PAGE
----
Wifely submission is never mentioned in the OT or in the Gospels. It is mentioned, however, in a few of the later New Testament letters. These few mentions have typically been given priority over verses which are about mutuality in marriage. Why is that?
This short article looks at how the Greek word kuria (“lady”) is used in a few ancient letters, and how this usage helps us to understand the “chosen lady” in John’s second letter.
Apartheid, slavery, and patriarchy are three social systems where one group of people is more powerful than the other group. Does God want these systems operating in the community of his people?
Some girls want to fly paper airplanes, and some girls are very brave, but a 2011 study put out by Desiring God suggests these roles are for boys.
In the Bible we see that many women were involved in the life of their community. One public role that some women engaged in was the celebration of military victories and other joyous events, and, conversely, the lamentation of defeat, tragedy, and loss. What benefit did these celebrants and wailing women provide?
There are many Bible verses that show godly women who taught & exercised authority. Here are 15 of them. They are 15 reasons why I support women in church leadership.
In this post I link to a video where Wade Burleson explains that there is no Greek word for “over” in the verses about church leaders in Hebrews chapter 13.
Carolyn Custis James recently posted this article about why it is so important for women to be included as equals in ministry. She writes, “The high price of the missing female perspective is incalculable.”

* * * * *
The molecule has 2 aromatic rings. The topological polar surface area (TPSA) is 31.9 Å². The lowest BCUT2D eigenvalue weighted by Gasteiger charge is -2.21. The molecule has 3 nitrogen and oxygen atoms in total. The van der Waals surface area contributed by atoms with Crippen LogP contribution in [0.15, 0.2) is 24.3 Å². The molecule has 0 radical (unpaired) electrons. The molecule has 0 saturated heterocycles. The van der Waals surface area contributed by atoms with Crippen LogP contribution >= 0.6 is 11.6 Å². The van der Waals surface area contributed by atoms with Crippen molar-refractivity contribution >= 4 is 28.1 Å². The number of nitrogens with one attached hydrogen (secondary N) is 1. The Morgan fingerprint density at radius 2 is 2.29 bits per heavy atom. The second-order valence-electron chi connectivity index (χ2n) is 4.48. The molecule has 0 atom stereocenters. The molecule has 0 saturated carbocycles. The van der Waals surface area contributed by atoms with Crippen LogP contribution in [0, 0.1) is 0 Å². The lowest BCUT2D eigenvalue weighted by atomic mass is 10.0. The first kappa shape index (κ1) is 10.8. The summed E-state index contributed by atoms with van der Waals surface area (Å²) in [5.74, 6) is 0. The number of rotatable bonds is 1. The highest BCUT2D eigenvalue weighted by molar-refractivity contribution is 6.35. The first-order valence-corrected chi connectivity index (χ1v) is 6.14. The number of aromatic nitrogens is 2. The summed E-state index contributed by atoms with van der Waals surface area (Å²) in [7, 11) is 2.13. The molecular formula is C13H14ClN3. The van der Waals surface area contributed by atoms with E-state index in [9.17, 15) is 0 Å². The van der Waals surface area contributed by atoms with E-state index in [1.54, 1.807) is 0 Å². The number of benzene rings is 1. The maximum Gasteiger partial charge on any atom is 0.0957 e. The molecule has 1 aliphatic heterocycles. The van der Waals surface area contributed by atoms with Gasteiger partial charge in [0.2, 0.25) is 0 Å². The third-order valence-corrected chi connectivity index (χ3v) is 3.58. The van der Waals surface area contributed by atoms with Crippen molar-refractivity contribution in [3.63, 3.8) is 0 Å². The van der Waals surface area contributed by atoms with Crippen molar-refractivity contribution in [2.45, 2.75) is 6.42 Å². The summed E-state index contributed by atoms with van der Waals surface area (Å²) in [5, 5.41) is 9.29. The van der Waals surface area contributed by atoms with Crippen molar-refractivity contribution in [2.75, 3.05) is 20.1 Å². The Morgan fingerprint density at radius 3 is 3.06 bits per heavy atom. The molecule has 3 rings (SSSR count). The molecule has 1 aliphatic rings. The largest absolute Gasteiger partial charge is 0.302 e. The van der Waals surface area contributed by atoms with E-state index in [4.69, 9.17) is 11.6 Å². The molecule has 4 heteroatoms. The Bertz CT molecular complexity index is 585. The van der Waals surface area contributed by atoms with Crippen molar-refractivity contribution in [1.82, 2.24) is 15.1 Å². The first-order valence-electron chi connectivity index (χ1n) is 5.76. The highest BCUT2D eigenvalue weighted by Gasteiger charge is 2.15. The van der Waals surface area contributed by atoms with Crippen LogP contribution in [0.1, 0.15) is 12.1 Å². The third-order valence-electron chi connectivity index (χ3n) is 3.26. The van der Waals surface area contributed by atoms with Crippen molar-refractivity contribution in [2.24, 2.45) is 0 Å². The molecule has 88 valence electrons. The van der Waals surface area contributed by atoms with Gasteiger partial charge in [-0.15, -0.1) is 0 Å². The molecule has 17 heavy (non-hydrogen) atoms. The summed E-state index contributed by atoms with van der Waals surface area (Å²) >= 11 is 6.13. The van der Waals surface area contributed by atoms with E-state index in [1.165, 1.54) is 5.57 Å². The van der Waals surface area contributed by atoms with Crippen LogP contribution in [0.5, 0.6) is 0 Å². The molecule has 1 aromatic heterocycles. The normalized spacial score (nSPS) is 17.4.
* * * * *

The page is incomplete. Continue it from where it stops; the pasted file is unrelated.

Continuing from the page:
In 1 Corinthians 16:15-18 Paul mentions Stephanas and his colleagues. There are a few lessons about Christian service and submission that can be gleaned here.
This article looks at the Passover meal, its origins recorded in Exodus 12 and its link to the temple at Jerusalem. It also looks at the Seder of early Judaism and the Eucharist of early Christianity.
God does not want us to be timid. He does not want us to hide from his presence. He wants us to come to him openly and honestly, assured of our salvation and confident of our relationship with him.
What does “she will be saved through childbearing” in 1 Timothy 2:15 mean? Is being a faithful follower of Jesus not enough? What does Jesus say about this?
Ever heard of Sera, Aksah or Sheerah? Here’s a little something about these three influential Bible women.
I read this candid comment today from Samira, a single Christian woman, and I want to share it. She says a lot here, in very few words, about some of her struggles and hopes.
In this article I look at the instructions in Titus 2:4-5 which Paul gave to the young Christian wives at Crete, and determine what the timeless principles are.
In this post I share some Bible verses and thought about God’s kingdom in the here and now and future, and I briefly state the Jewish understanding of the Kingdom of Heaven.
This article looks at the Septuagint, the ancient Greek translation of the Hebrew Scriptures, and gives possible answers as to when, where and why it was produced, and by whom.
Mary and Martha of Bethany are well-known Bible figures. The two sisters seem to have had different temperaments, and their characters are often polarized in the retelling of their story in the gospels. What is the background of these women, their faith, their situation?
Before its destruction in 70 CE, the Jews in the Diaspora maintained ties with the temple in Jerusalem by sending gifts, tithes, and taxes. This article discusses this practice.
“The scriptures … offer an impressive number of examples of women exercising social or political authority without raising any questions as to the propriety of that authority.” ~ Gordon Hugenberger
In this post, I list approximately forty Bible women who were queens, leaders, teachers, and prophets, as well as ministry associates of the Apostle Paul.
This five part series takes a close look at 1 Timothy 2:12, at what it does and doesn’t say, as well as providing some cultural background.
Part 1 look at some of the pitfalls of using 1 Timothy 2:12 as the proof text on the issue of whether women can be leaders and teachers in the church.